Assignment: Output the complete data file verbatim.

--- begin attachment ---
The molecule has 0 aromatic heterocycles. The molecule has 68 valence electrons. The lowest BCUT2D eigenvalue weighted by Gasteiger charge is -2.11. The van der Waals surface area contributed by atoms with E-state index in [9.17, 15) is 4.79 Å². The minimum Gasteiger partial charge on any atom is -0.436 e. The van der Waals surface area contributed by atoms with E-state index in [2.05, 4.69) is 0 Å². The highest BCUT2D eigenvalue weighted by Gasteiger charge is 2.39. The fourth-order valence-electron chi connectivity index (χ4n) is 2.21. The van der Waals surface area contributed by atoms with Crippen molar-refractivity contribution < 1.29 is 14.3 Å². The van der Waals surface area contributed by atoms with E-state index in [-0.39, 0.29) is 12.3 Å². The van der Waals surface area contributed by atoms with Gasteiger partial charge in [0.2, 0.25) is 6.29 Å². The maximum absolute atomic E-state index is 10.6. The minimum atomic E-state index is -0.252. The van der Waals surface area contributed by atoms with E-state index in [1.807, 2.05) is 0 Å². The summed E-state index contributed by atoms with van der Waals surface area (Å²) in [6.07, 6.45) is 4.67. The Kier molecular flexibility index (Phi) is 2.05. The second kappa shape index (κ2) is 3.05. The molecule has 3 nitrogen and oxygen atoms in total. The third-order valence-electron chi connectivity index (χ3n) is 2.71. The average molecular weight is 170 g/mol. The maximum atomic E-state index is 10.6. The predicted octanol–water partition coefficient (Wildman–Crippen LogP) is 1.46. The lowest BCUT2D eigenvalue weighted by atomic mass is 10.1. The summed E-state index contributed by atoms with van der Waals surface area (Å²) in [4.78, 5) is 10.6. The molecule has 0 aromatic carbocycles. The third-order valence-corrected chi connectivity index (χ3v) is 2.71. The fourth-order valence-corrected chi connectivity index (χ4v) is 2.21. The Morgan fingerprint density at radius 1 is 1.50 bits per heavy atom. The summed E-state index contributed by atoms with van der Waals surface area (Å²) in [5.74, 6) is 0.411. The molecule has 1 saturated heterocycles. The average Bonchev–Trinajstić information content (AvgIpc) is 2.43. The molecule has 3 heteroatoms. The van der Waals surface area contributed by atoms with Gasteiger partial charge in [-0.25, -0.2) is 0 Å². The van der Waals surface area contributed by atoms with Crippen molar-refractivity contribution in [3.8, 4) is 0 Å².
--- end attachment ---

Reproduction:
The molecule has 0 aromatic heterocycles. The molecule has 68 valence electrons. The lowest BCUT2D eigenvalue weighted by Gasteiger charge is -2.11. The van der Waals surface area contributed by atoms with E-state index in [9.17, 15) is 4.79 Å². The minimum Gasteiger partial charge on any atom is -0.436 e. The van der Waals surface area contributed by atoms with E-state index in [2.05, 4.69) is 0 Å². The highest BCUT2D eigenvalue weighted by Gasteiger charge is 2.39. The fourth-order valence-electron chi connectivity index (χ4n) is 2.21. The van der Waals surface area contributed by atoms with Crippen molar-refractivity contribution < 1.29 is 14.3 Å². The van der Waals surface area contributed by atoms with E-state index in [-0.39, 0.29) is 12.3 Å². The van der Waals surface area contributed by atoms with Gasteiger partial charge in [0.2, 0.25) is 6.29 Å². The maximum absolute atomic E-state index is 10.6. The minimum atomic E-state index is -0.252. The van der Waals surface area contributed by atoms with E-state index in [1.807, 2.05) is 0 Å². The summed E-state index contributed by atoms with van der Waals surface area (Å²) in [6.07, 6.45) is 4.67. The Kier molecular flexibility index (Phi) is 2.05. The second kappa shape index (κ2) is 3.05. The molecule has 3 nitrogen and oxygen atoms in total. The third-order valence-electron chi connectivity index (χ3n) is 2.71. The average molecular weight is 170 g/mol. The maximum atomic E-state index is 10.6. The predicted octanol–water partition coefficient (Wildman–Crippen LogP) is 1.46. The lowest BCUT2D eigenvalue weighted by atomic mass is 10.1. The summed E-state index contributed by atoms with van der Waals surface area (Å²) in [4.78, 5) is 10.6. The molecule has 0 aromatic carbocycles. The third-order valence-corrected chi connectivity index (χ3v) is 2.71. The fourth-order valence-corrected chi connectivity index (χ4v) is 2.21. The Morgan fingerprint density at radius 1 is 1.50 bits per heavy atom. The summed E-state index contributed by atoms with van der Waals surface area (Å²) in [5.74, 6) is 0.411. The molecule has 1 saturated heterocycles. The average Bonchev–Trinajstić information content (AvgIpc) is 2.43. The molecule has 3 heteroatoms. The van der Waals surface area contributed by atoms with Gasteiger partial charge in [-0.25, -0.2) is 0 Å². The van der Waals surface area contributed by atoms with Crippen molar-refractivity contribution in [3.8, 4) is 0 Å².